Meet Erin Seamans, Development Assistant
Heidi: We have another great interview to follow up with APS Cares and we are speaking with Erin Seamans. She's usually conducting these interviews but today she's on the other side of the interview and I will be interviewing her. So let's start with you telling us about your position at APS.
APS' favorite Development Assistant, Erin Seamans, hiking Rae Lakes Loop in California.
Erin: I am the development assistant; what I basically do is handle the donation acknowledgments and fundraising campaigns (and recently, some events). Before and during the stay-at-home order I have been supporting the APS Content team with some content projects as they arise.
Erin is a woman who wears many hats at the APS; she always does it with a smile and we appreciate that. How long have you worked at the American Philatelic Society?
Not too long, not as long as other people, I started working at the APS about 8 months ago. It was when I needed a change of pace from my previous career, through which I worked with children and families for a number of years. When I first started working at the APS I was hired as a membership assistant, which is quite different from my current role. Soon after I was given the opportunity to move into this role. I really enjoy all the different things I get to do in this role.
So far from your eight months being with us can you share a fond memory about your coworkers? For example, typically on a Friday at the APC the whole place would smell like popcorn and we'd all be gathered in the lunchroom to share some . . . what would be another fond memory for you?
Let's see, this might seem like a small thing but I enjoy getting a random email in the morning from Gary [Loew, Director of Expertizing], saying that he has munchkins waiting for us in the kitchen. (Munchkins are those little donut holes from Dunkin Donuts.) They are super tasty and I always pick out the blueberry ones because those are my favorite, so I usually will scurry on down to the kitchen and grab a couple. It's a really nice treat to know that your coworkers are thinking of you even in the smallest of ways. I miss that.
That is a great memory and leave it to Gary to be so thoughtful. We have a nice working environment and there's no doubt about it. You are a part of that too Erin - your door is always decorated for holidays and to celebrate a certain history month - and seeing your smile and willingness to help us out is wonderful. So the feeling is mutual. What are the best and most fun parts of your job?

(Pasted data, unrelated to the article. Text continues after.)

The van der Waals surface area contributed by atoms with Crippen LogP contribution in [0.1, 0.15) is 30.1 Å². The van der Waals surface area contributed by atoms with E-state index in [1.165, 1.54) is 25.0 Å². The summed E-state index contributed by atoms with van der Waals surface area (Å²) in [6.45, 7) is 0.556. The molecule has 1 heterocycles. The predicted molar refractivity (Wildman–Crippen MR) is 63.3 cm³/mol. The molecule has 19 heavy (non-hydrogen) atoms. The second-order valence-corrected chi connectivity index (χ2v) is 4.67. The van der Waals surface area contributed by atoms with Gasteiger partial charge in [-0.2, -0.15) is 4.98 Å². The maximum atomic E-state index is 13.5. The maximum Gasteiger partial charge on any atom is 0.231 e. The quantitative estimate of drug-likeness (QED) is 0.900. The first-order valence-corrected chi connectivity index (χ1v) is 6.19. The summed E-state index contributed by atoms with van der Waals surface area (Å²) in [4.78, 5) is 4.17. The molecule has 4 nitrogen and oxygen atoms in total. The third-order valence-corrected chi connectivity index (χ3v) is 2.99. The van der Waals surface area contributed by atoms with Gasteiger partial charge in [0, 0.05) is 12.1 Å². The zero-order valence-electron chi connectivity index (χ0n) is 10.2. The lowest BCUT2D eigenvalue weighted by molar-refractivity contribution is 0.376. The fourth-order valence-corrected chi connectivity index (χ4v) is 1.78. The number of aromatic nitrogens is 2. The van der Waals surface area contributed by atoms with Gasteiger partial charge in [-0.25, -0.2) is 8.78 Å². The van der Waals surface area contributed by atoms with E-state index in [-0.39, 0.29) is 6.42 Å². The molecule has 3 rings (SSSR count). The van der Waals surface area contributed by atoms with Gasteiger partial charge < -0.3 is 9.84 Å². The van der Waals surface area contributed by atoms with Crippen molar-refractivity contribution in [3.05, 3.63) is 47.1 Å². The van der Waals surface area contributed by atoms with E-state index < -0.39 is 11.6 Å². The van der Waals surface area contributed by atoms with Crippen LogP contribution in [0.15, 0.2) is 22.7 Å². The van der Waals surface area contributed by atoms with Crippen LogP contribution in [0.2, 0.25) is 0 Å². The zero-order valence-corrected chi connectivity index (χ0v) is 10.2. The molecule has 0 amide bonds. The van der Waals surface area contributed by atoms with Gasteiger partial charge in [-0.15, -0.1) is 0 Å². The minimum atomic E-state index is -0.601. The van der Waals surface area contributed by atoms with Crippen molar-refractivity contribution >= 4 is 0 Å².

I would say that some of the best parts of my job are talking with members, coworkers, and volunteers when they come through, especially talking about their stamp collection, why they started it and the history behind it. In many of the interviews that I've done so far with our coworkers for APS Cares I've literally learned something new about stamps from their own personal experiences. I'm still even learning right now . . . immediately after an interview I'll go onto Google . . . and get into this researching mode to learn more about the things they shared about. I think that's one of the best parts of the job . . . is that I'm always learning something new that I didn't know about stamps and how intricate they are. That's really the best part, learning people's stories.
Stamps really are a beautiful launchpad for learning people's stories. I'm sure you've heard some really interesting histories not just from our staff but our members as well. You're so easy to talk to, so you probably can get somebody's whole history in a single phone call. We have a tremendous website which is very dynamic, which resource do you want to point people to and have a particular fondness for?
So I'd like to highlight two places on the website: one relates to my job and the other is a personal favorite. The first resource is the stamps.org/support page, which outlines all of the different ways people can donate to and/or support the APS. It outlines various different degrees of giving, whether that be financially or through materials that we can use in our education department, books or journals to add to our library, stamps to be added to our gift shop to be resold or the Reference Collection to be used by the Expertizing department, or mint stamps for use on our mailings. People might not know that this year we saved about $58,000 on our mailings by using donated postage, thanks to the generosity of APS members.
I want to point out that there are many different ways to support the APS, even besides financial/in-kind donations; for example, in the month of October, which is National Stamp Collecting Month, we have resources like posters so individuals can share about the hobby and encourage people to start collecting.